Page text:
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Offering a retirement plan can be one of the most challenging, yet rewarding, decisions an employer can make. The employees participating in the plan, their beneficiaries, and the employer benefit when a retirement plan is in place. Administering a plan and managing its assets, however, require certain actions and involve specific responsibilities.
To meet their responsibilities as plan sponsors, employers need to understand some basic rules, specifically the Employee Retirement Income Security Act (ERISA). ERISA sets standards of conduct for those who manage an employee benefit plan and its assets (called fiduciaries). This document provides an overview of the basic fiduciary responsibilities applicable to retirement plans under the law.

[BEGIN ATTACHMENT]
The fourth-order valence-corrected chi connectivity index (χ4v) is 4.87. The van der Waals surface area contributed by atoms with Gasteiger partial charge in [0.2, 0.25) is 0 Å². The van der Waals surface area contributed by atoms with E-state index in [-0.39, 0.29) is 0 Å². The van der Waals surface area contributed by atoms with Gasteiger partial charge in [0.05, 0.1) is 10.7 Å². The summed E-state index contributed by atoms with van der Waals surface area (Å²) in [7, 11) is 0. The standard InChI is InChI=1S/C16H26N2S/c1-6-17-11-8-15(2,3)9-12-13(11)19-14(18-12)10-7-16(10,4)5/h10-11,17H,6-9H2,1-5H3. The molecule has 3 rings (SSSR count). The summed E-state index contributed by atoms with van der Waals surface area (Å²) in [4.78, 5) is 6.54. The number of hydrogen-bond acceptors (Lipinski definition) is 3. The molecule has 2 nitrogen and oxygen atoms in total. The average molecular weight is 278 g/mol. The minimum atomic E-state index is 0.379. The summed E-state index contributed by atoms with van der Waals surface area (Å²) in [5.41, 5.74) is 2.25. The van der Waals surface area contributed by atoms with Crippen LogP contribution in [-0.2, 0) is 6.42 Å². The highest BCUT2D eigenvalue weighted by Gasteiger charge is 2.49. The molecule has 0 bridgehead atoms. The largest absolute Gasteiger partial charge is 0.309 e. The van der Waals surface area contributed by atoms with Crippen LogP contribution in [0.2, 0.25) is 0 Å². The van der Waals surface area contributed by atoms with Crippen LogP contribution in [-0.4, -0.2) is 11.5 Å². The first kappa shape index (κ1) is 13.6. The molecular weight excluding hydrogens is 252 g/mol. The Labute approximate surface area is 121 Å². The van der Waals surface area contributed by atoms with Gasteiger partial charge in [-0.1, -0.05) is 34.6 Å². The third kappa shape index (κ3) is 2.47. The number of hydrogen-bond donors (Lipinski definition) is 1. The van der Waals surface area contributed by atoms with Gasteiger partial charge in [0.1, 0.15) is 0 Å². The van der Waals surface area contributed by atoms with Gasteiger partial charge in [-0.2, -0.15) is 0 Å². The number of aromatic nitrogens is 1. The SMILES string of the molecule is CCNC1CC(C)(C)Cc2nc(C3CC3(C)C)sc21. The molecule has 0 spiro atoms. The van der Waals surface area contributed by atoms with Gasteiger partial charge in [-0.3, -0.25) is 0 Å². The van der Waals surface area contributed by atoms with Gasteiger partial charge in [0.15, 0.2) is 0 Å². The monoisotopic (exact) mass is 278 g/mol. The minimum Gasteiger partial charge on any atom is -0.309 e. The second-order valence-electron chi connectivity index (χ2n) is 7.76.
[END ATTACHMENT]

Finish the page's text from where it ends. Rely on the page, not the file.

The information provided below addresses the scope of ERISA's protections for private-sector retirement plans (public-sector plans and plans sponsored by churches are not covered by ERISA). It provides a simplified explanation of the law and regulations.
Editor's note: This document does not cover provisions of the Federal tax law related to retirement plans.
Each plan has certain key elements. These include:
Employers often hire outside professionals (sometimes called third-party service providers) or, if applicable, use an internal administrative committee or human resources department to manage some or all of a plan’s day-to-day operations. Indeed, there may be one or a number of officials with discretion over the plan. These are the plan’s fiduciaries.